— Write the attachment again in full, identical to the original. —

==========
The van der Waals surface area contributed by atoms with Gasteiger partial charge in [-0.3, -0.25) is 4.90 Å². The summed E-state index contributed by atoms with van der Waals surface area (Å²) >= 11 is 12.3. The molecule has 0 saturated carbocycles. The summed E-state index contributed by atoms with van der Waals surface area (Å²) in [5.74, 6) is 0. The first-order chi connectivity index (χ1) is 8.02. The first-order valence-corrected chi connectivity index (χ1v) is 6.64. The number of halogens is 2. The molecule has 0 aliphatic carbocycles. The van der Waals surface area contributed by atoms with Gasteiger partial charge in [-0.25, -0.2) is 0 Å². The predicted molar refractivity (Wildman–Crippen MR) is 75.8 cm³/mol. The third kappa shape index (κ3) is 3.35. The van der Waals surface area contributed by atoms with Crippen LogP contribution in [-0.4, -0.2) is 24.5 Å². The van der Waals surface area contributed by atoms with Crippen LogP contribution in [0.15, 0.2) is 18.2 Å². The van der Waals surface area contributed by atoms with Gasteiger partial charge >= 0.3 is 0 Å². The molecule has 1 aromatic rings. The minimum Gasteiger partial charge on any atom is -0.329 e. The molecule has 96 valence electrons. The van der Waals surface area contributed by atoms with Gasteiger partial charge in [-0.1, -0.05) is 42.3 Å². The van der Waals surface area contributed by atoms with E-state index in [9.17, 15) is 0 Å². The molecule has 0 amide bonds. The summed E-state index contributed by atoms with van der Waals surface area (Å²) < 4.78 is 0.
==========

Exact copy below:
The van der Waals surface area contributed by atoms with Gasteiger partial charge in [-0.3, -0.25) is 4.90 Å². The summed E-state index contributed by atoms with van der Waals surface area (Å²) >= 11 is 12.3. The molecule has 0 saturated carbocycles. The summed E-state index contributed by atoms with van der Waals surface area (Å²) in [5.74, 6) is 0. The first-order chi connectivity index (χ1) is 8.02. The first-order valence-corrected chi connectivity index (χ1v) is 6.64. The number of halogens is 2. The molecule has 0 aliphatic carbocycles. The van der Waals surface area contributed by atoms with Gasteiger partial charge in [-0.25, -0.2) is 0 Å². The predicted molar refractivity (Wildman–Crippen MR) is 75.8 cm³/mol. The third kappa shape index (κ3) is 3.35. The van der Waals surface area contributed by atoms with Crippen LogP contribution in [-0.4, -0.2) is 24.5 Å². The van der Waals surface area contributed by atoms with Crippen LogP contribution in [0.15, 0.2) is 18.2 Å². The van der Waals surface area contributed by atoms with Gasteiger partial charge >= 0.3 is 0 Å². The molecule has 1 aromatic rings. The minimum Gasteiger partial charge on any atom is -0.329 e. The molecule has 96 valence electrons. The van der Waals surface area contributed by atoms with Gasteiger partial charge in [-0.1, -0.05) is 42.3 Å². The van der Waals surface area contributed by atoms with E-state index in [9.17, 15) is 0 Å². The molecule has 0 amide bonds. The summed E-state index contributed by atoms with van der Waals surface area (Å²) < 4.78 is 0.